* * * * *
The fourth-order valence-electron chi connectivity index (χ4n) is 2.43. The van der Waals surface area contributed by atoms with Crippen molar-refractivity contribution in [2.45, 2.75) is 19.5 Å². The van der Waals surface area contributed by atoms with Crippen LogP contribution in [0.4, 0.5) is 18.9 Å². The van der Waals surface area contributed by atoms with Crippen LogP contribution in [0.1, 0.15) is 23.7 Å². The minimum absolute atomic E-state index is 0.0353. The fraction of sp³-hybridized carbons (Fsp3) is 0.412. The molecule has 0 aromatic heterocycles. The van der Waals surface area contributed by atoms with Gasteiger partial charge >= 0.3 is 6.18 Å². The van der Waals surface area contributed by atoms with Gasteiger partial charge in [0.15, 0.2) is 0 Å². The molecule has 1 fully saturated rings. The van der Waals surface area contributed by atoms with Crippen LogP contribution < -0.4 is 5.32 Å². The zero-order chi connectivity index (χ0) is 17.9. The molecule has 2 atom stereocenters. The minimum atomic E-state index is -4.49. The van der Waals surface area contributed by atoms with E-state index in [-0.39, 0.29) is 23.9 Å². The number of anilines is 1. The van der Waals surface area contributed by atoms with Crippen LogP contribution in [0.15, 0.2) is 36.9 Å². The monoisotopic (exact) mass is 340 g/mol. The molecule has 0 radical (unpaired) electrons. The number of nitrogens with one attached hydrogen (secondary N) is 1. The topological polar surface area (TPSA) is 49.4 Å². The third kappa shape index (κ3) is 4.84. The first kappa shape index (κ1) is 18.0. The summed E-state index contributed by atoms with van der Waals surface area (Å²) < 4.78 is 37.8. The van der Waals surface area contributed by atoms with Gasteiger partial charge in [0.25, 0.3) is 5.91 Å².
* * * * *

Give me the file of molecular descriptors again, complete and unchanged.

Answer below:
The fourth-order valence-electron chi connectivity index (χ4n) is 2.43. The van der Waals surface area contributed by atoms with Crippen molar-refractivity contribution in [2.45, 2.75) is 19.5 Å². The van der Waals surface area contributed by atoms with Crippen LogP contribution in [0.4, 0.5) is 18.9 Å². The van der Waals surface area contributed by atoms with Crippen LogP contribution in [0.1, 0.15) is 23.7 Å². The minimum absolute atomic E-state index is 0.0353. The fraction of sp³-hybridized carbons (Fsp3) is 0.412. The molecule has 0 aromatic heterocycles. The van der Waals surface area contributed by atoms with Gasteiger partial charge >= 0.3 is 6.18 Å². The van der Waals surface area contributed by atoms with Gasteiger partial charge in [0.15, 0.2) is 0 Å². The molecule has 1 fully saturated rings. The van der Waals surface area contributed by atoms with Crippen LogP contribution < -0.4 is 5.32 Å². The zero-order chi connectivity index (χ0) is 17.9. The molecule has 2 atom stereocenters. The minimum atomic E-state index is -4.49. The van der Waals surface area contributed by atoms with E-state index in [-0.39, 0.29) is 23.9 Å². The number of anilines is 1. The van der Waals surface area contributed by atoms with Crippen LogP contribution in [0.15, 0.2) is 36.9 Å². The monoisotopic (exact) mass is 340 g/mol. The molecule has 0 radical (unpaired) electrons. The number of nitrogens with one attached hydrogen (secondary N) is 1. The topological polar surface area (TPSA) is 49.4 Å². The third kappa shape index (κ3) is 4.84. The first kappa shape index (κ1) is 18.0. The summed E-state index contributed by atoms with van der Waals surface area (Å²) < 4.78 is 37.8. The van der Waals surface area contributed by atoms with Gasteiger partial charge in [0.25, 0.3) is 5.91 Å².